shoulder, and as sore as a blister. I had shot one hundred and twenty
times that day. My gun became so hot that frequently the powder would
flash before I could ram home the ball, and I had frequently to exchange
my gun for that of a dead comrade.

Colonel H. R. Field was loading and shooting the same as any private in
the ranks when he fell off the skid from which he was shooting right
over my shoulder, shot through the head. I laid him down in the trench,
and he said, "Well, they have got me at last, but I have killed fifteen
of them; time about is fair play, I reckon." But Colonel Field was
not killed--only wounded, and one side paralyzed. Captain Joe P. Lee,
Captain Mack Campbell, Lieutenant T. H. Maney, and other officers of the
regiment, threw rocks and beat them in their faces with sticks. The
Yankees did the same. The rocks came in upon us like a perfect hail
storm, and the Yankees seemed very obstinate, and in no hurry to get away
from our front, and we had to keep up the firing and shooting them down
in self-defense. They seemed to walk up and take death as coolly as if
they were automatic or wooden men, and our boys did not shoot for the fun
of the thing. It was, verily, a life and death grapple, and the least
flicker on our part, would have been sure death to all. We could not be
reinforced on account of our position, and we had to stand up to the rack,
fodder or no fodder. When the Yankees fell back, and the firing ceased,
I never saw so many broken down and exhausted men in my life. I was as
sick as a horse, and as wet with blood and sweat as I could be, and many
of our men were vomiting with excessive fatigue, over-exhaustion, and
sunstroke; our tongues were parched and cracked for water, and our faces
blackened with powder and smoke, and our dead and wounded were piled
indiscriminately in the trenches. There was not a single man in the
company who was not wounded, or had holes shot through his hat and
clothing. Captain Beasley was killed, and nearly all his company killed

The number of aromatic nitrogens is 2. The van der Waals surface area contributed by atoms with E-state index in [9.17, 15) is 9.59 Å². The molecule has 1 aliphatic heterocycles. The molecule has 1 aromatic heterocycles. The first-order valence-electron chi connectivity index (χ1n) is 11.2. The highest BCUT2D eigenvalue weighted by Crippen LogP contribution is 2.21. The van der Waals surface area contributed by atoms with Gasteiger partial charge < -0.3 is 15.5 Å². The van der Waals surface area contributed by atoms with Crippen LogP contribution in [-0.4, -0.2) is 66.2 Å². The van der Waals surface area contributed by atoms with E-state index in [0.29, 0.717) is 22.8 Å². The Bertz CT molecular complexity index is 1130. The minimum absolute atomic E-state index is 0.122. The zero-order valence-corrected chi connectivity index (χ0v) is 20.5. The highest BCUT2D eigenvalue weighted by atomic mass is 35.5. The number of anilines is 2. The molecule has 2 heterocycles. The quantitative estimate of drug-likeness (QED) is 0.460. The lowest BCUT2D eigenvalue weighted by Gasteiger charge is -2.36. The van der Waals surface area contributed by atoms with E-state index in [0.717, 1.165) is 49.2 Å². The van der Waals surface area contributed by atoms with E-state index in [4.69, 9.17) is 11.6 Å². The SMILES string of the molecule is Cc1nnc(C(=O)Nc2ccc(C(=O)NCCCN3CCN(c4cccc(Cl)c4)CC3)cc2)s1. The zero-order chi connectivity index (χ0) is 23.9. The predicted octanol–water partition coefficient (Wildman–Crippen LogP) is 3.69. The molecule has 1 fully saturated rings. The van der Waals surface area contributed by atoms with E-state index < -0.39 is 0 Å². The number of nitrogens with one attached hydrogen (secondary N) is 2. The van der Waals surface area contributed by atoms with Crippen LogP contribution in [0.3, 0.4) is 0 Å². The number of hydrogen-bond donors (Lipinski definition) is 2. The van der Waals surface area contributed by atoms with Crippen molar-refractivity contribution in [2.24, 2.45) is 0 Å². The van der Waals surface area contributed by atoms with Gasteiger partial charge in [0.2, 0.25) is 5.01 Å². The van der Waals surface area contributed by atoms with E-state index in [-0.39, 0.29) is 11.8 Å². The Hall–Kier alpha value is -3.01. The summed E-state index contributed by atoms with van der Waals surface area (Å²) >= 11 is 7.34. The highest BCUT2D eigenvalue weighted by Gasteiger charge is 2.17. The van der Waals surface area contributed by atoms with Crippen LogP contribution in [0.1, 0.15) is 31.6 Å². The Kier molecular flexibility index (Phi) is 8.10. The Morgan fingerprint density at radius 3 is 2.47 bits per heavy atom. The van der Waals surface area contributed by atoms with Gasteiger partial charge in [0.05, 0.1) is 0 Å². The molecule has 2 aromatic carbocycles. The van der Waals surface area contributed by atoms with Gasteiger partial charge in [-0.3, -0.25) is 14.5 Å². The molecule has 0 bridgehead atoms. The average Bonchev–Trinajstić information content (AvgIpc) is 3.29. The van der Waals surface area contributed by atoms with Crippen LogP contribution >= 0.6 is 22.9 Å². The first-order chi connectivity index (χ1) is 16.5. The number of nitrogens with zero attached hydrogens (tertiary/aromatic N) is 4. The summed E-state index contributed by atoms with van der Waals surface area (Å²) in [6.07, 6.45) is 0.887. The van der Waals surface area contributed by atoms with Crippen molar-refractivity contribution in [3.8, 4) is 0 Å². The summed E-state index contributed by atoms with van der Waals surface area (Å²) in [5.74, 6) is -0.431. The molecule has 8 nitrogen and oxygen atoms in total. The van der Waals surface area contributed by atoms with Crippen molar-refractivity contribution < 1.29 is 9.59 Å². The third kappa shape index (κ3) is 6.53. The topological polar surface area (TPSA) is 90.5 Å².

and wounded. The Rock City Guards were almost piled in heaps and so was
our company. Captain Joe P. Lee was badly wounded. Poor Walter Hood and
Jim Brandon were lying there among us, while their spirits were in heaven;
also, William A. Hughes, my old mess-mate and friend, who had clerked
with me for S. F. & J. M. Mayes, and who had slept with me for lo! these
many years, and a boy who loved me more than any other person on earth
has ever done. I had just discharged the contents of my gun into the
bosoms of two men, one right behind the other, killing them both, and was
re-loading, when a Yankee rushed upon me, having me at a disadvantage,
and said, "You have killed my two brothers, and now I've got you."
Everything I had ever done rushed through my mind. I heard the roar,
and felt the flash of fire, and saw my more than friend, William
A. Hughes, grab the muzzle of the gun, receiving the whole contents in
his hand and arm, and mortally wounding him. Reader, he died for me.
In saving my life, he lost his own. When the infirmary corps carried him
off, all mutilated and bleeding he told them to give me "Florence Fleming"
(that was the name of his gun, which he had put on it in silver letters),
and to give me his blanket and clothing. He gave his life for me,
and everything that he had. It was the last time that I ever saw him,
but I know that away up yonder, beyond the clouds, blackness, tempest
and night, and away above the blue vault of heaven, where the stars keep
their ceaseless vigils, away up yonder in the golden city of the New
Jerusalem, where God and Jesus Christ, our Savior, ever reign, we will
sometime meet at the marriage supper of the Son of God, who gave His life
for the redemption of the whole world.

Grave of an uknown Union soldier near the Dead Angle, believed to be 21 year old Mark Carr, 34th Illinois
For several nights they made attacks upon our lines, but in every attempt,
they were driven back with great slaughter. They would ignite the tape
of bomb shells, and throw them over in our lines, but, if the shell did
not immediately explode, they were thrown back. They had a little shell
called _hand grenade_, but they would either stop short of us, or go
over our heads, and were harmless. General Joseph E. Johnston sent us a
couple of _chevaux-de-frise_. When they came, a detail of three men had
to roll them over the works. Those three men were heroes. Their names
were Edmund Brandon, T. C. Dornin, and Arnold Zellner. Although it was
a solemn occasion, every one of us was convulsed with laughter at the
ridiculous appearance and actions of the detail. Every one of them made
their wills and said their prayers truthfully and honestly, before they
undertook the task. I laugh now every time I think of the ridiculous
appearance of the detail, but to them it was no laughing matter. I
will say that they were men who feared not, nor faltered in their duty.
They were men, and today deserve the thanks of the people of the South.
That night about midnight, an alarm was given that the Yankees were
advancing. They would only have to run about twenty yards before they
would be in our works. We were ordered to "shoot." Every man was
hallooing at the top of his voice, "Shoot, shoot, tee, shoot, shootee."